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Gulf Copper & Manufacturing Corp. v. Lewek Express

United States District Court, S.D. Texas, Galveston Division

June 18, 2019

GULF COPPER & MANUFACTURING CORPORATION Plaintiff.
v.
M/V LEWEK EXPRESS, her apparel, equipment, engines, freights, tackle, etc., in rem Defendant.

          MEMORANDUM AND ORDER

          ANDREW M. EDISON UNITED STATES MAGISTRATE JUDGE.

         Before the Court is Plaintiff Gulf Copper & Manufacturing Corporation ("Gulf Copper") and Intervening Plaintiff Gulf Marine Fabricators, LP's ("Gulf Marine") Opposed Joint Motion for Interlocutory Sale ("Motion for Interlocutory Sale"), which seeks to force the sale of the M/V LEWEK EXPRESS (the "Vessel"). See Dkt. 47. After reviewing the motion, responses, and reply, as well as the applicable law, the Court concludes that the Motion for Interlocutory Sale should be GRANTED.

         BACKGROUND

         Gulf Copper filed this lawsuit on January 29, 2019, seeking to recover $442, 255.00 for berthing, mooring, and related services it provided to the Vessel, a pipe-lay ship, through the end of January 2019. At Gulf Copper's request, the Court arrested the Vessel and appointed Gulf Copper substitute custodian.

         Following notice of the Vessel's arrest in the Galveston Daily News, Gulf Marine and Trevaskis Limited ("Trevaskis") intervened in the lawsuit to assert their respective claims against the Vessel. Gulf Marine asserted a claim for $578, 743.76 arising from unpaid dockage, mooring, and towage fees. Trevaskis asserted a claim to three pieces of pipe-lay equipment currently onboard the Vessel. The pipe-lay equipment-Reel System IV, 60 MT 3 track tensioner, and 200 MT PLET Launch Frame-is all specifically designed to assist the Vessel in furtherance of its pipe-laying operations.

         After Gulf Marine and Trevaskis appeared in the suit, "the purported owner of the Vessel, Ocean Lion Shipping Ltd. ('Ocean Lion'), made a limited appearance ... and filed its Verified Statement of Right or Interest, claiming to be the 'true and bona fide owner of the Vessel." Dkt. 47 at 3 (internal quotation marks and citation omitted). Ocean Lion has represented to the parties and the Court its desire and continuing efforts to secure release of the Vessel. However, suitable progress has not occurred; thus, Gulf Copper and Gulf Marine filed the Motion for Interlocutory Sale, seeking to sell the Vessel pursuant to Rule E(9) of the Supplemental Rules for Certain Admiralty and Maritime Claims ("Admiralty Rules").

         As grounds for interlocutory sale, Gulf Copper and Gulf Marine contend: (1) the Vessel is already in a deteriorated condition (i.e., it is unmanned, laid up, and suffers from water intrusion) and it is likely to worsen if it continues to be held in detention; (2) the Vessel has incurred excessive custodial care expenses to date and is expected to incur additional expenses in the future (i.e., custodial fees accrue at a rate $4, 114.00 per day); and (3) Ocean Lion has unreasonably delayed securing release of the Vessel, whether by bond or otherwise (i.e., the Vessel has been under arrest for more than four months). See Dkt. 47.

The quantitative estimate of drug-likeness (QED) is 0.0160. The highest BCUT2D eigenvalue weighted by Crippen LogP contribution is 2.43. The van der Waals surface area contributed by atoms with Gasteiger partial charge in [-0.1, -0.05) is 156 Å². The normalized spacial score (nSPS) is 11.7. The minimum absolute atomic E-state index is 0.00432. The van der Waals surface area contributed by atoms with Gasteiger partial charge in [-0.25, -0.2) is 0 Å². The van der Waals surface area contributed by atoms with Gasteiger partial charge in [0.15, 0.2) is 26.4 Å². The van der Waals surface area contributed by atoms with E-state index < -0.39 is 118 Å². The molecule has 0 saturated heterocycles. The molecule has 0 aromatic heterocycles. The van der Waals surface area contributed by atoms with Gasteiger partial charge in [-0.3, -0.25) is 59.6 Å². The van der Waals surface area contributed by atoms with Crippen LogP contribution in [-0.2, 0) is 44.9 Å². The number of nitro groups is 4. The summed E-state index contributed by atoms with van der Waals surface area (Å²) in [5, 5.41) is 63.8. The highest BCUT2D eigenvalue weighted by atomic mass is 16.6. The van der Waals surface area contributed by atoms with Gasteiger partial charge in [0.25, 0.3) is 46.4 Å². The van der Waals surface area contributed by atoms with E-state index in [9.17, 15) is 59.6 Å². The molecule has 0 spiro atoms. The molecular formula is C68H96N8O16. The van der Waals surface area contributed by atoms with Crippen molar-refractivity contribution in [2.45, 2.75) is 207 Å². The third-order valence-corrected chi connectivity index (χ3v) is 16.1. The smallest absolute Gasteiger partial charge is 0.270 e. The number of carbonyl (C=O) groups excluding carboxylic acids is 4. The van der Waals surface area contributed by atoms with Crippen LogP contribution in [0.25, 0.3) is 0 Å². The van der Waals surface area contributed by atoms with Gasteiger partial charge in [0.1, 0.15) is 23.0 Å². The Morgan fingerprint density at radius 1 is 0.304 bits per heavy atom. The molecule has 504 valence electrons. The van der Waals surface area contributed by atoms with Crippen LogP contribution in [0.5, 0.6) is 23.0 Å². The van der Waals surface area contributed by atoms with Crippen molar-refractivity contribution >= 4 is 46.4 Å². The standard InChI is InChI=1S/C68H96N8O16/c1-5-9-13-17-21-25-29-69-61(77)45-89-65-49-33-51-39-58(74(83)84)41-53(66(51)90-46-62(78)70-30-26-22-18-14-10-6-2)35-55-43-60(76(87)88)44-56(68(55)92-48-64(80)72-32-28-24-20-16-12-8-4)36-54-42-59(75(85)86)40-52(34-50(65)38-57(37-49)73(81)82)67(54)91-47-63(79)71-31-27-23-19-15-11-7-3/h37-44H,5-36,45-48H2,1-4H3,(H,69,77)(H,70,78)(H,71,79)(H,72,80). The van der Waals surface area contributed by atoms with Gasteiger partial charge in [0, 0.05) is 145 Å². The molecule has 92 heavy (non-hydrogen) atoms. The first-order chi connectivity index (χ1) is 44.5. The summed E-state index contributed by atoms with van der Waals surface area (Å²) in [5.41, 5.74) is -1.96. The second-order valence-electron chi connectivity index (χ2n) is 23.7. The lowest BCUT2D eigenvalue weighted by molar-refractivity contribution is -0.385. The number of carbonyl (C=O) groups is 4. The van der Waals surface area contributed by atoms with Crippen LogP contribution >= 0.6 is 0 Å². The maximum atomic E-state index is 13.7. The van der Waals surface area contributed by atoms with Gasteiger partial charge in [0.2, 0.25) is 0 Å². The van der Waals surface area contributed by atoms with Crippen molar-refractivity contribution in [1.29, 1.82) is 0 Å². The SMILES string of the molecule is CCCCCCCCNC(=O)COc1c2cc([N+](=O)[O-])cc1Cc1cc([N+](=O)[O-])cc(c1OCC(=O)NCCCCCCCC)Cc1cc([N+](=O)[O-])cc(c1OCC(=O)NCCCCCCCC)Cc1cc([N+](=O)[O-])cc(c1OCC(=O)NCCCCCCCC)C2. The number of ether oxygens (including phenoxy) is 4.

In response to the Motion for Interlocutory Sale, Ocean Lion does not contend that a sale is inappropriate under Rule E(9) of the Admiralty Rules. Rather, Ocean Lion merely argues that any sale should be delayed for 45 days to allow it additional time to try and secure the Vessel's release. See Dkt. 51. Similarly, Trevaskis does not oppose Gulf Copper's and Gulf Marine's right to seek the sale of the Vessel. Instead, Trevaskis specifically argues that the Vessel should not be sold while its pipe-lay equipment is still affixed to the ship because, in Trevaskis's opinion, its pipe-lay equipment is not an appurtenance to the Vessel. See Dkt. 50.

         The Court addresses the sale and appurtenance issues in turn.

         INTERLOCUTORY SALE

         The Admiralty Rules provide the methods by which the owner of an arrested vessel may exercise its due process rights to vacate the arrest or to substitute some other security in the place of the property. While the property is arrested, there are three scenarios listed in the Admiralty Rules that justify an interlocutory sale of the property:

(A) the attached or arrested property is perishable, or liable to deterioration, decay, or injury by being detained in custody pending the action;
(B) the expense of keeping the property is excessive or disproportionate; or
(C) there is an unreasonable delay in securing release of the ...

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